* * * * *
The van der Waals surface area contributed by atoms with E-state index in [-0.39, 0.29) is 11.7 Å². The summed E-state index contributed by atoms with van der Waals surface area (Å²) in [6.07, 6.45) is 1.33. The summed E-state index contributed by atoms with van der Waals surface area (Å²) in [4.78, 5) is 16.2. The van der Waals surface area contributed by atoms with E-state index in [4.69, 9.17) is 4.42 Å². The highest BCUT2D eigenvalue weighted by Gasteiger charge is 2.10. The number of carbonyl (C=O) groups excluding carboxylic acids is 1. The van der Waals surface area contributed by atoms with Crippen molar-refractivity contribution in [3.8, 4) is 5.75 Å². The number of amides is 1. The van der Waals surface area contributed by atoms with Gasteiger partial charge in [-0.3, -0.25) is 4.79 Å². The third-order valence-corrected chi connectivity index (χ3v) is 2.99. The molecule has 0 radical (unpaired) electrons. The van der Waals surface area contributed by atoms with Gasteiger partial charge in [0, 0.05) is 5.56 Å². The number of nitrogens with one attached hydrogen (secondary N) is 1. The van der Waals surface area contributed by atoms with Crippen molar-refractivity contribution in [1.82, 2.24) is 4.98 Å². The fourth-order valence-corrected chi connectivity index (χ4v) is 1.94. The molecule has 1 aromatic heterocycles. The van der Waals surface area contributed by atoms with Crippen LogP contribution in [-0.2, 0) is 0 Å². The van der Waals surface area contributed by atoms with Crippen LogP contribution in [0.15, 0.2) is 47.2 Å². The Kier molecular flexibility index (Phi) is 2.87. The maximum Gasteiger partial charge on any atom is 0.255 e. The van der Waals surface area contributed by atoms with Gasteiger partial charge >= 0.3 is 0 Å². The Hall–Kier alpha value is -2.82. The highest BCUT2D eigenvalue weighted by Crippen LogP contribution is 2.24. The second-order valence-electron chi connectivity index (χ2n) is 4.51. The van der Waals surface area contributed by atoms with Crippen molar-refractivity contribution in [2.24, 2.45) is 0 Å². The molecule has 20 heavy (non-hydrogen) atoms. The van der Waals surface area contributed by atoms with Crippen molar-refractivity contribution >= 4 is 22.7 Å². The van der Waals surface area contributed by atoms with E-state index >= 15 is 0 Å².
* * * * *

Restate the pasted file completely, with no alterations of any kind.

The van der Waals surface area contributed by atoms with E-state index in [-0.39, 0.29) is 11.7 Å². The summed E-state index contributed by atoms with van der Waals surface area (Å²) in [6.07, 6.45) is 1.33. The summed E-state index contributed by atoms with van der Waals surface area (Å²) in [4.78, 5) is 16.2. The van der Waals surface area contributed by atoms with E-state index in [4.69, 9.17) is 4.42 Å². The highest BCUT2D eigenvalue weighted by Gasteiger charge is 2.10. The number of carbonyl (C=O) groups excluding carboxylic acids is 1. The van der Waals surface area contributed by atoms with Crippen molar-refractivity contribution in [3.8, 4) is 5.75 Å². The number of amides is 1. The van der Waals surface area contributed by atoms with Gasteiger partial charge in [-0.3, -0.25) is 4.79 Å². The third-order valence-corrected chi connectivity index (χ3v) is 2.99. The molecule has 0 radical (unpaired) electrons. The van der Waals surface area contributed by atoms with Gasteiger partial charge in [0, 0.05) is 5.56 Å². The number of nitrogens with one attached hydrogen (secondary N) is 1. The van der Waals surface area contributed by atoms with Crippen molar-refractivity contribution in [1.82, 2.24) is 4.98 Å². The fourth-order valence-corrected chi connectivity index (χ4v) is 1.94. The molecule has 1 aromatic heterocycles. The van der Waals surface area contributed by atoms with Crippen LogP contribution in [-0.2, 0) is 0 Å². The van der Waals surface area contributed by atoms with Crippen LogP contribution in [0.15, 0.2) is 47.2 Å². The Kier molecular flexibility index (Phi) is 2.87. The maximum Gasteiger partial charge on any atom is 0.255 e. The van der Waals surface area contributed by atoms with Gasteiger partial charge >= 0.3 is 0 Å². The Hall–Kier alpha value is -2.82. The highest BCUT2D eigenvalue weighted by Crippen LogP contribution is 2.24. The second-order valence-electron chi connectivity index (χ2n) is 4.51. The van der Waals surface area contributed by atoms with Crippen molar-refractivity contribution in [2.24, 2.45) is 0 Å². The molecule has 20 heavy (non-hydrogen) atoms. The van der Waals surface area contributed by atoms with Crippen molar-refractivity contribution >= 4 is 22.7 Å². The van der Waals surface area contributed by atoms with E-state index >= 15 is 0 Å².